Acts of violence committed in the name of God are "particularly heinous and offensive", the Vatican said today.
A statement was released by the Holy See after Pope Francis' general audience in Rome. The comments were made in response to the Turkish historian Rinaldo Mirmara presenting the Pope with a copy of his new book on the Battle of Dardanelles (1657).
The Vatican celebrated the book, emphasising the importance learning from history. "The painful events of history should not be forgotten; instead they require careful examination and reflection so that they may lead to the healing and purification of memory, so necessary for reconciliation and forgiveness for individuals and peoples," it said.
The book highlights the importance of scholarly work as a means by which truth can be found and bridges of cooperation built through mutual understanding, the Vatican added.
"The memory of the suffering and pain of both the recent past, as in the case of the assassination of Taha Carim, Ambassador of Turkey to the Holy See, in June 1977, at the hands of a terrorist group, urges us to acknowledge the suffering of the present and to condemn all acts of violence and terrorism, which continue to cause victims today," the statement said.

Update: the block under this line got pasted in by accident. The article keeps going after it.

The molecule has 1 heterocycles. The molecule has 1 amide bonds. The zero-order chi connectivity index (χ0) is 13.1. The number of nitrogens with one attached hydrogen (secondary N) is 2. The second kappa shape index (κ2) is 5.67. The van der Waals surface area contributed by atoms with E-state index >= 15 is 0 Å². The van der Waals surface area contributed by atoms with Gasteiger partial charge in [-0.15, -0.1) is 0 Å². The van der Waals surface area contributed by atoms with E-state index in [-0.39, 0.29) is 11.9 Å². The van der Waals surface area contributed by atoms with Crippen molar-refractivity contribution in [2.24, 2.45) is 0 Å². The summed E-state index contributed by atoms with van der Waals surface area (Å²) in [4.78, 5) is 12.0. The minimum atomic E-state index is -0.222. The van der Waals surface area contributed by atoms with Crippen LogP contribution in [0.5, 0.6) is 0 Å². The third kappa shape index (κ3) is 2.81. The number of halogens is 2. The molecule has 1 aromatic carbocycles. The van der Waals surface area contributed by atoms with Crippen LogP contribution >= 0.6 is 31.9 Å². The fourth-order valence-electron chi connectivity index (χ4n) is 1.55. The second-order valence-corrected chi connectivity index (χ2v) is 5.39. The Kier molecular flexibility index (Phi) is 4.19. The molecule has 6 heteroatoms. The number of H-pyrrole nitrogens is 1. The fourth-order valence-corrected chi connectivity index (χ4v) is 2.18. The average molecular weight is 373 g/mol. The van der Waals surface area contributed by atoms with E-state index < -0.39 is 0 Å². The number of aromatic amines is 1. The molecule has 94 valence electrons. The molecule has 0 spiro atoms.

"Particularly heinous and offensive is violence and terrorism committed in the name of God or religion."
The Vatican drew attention to the particular friction between Christians and Muslims in some parts of the world, recalling Pope Francis' statement during his visit to the Central African Republic last year: "Christians and Muslims are brothers and sisters... Together, we must say no to hatred, no to revenge and no to violence, particularly that violence which is perpetrated in the name of a religion or of God himself."
Instead of focussing on divisions, the Church should remember "brotherhood, solidarity, compassion and shared humanity and... reiterate their common stand against all violence," the statement concluded.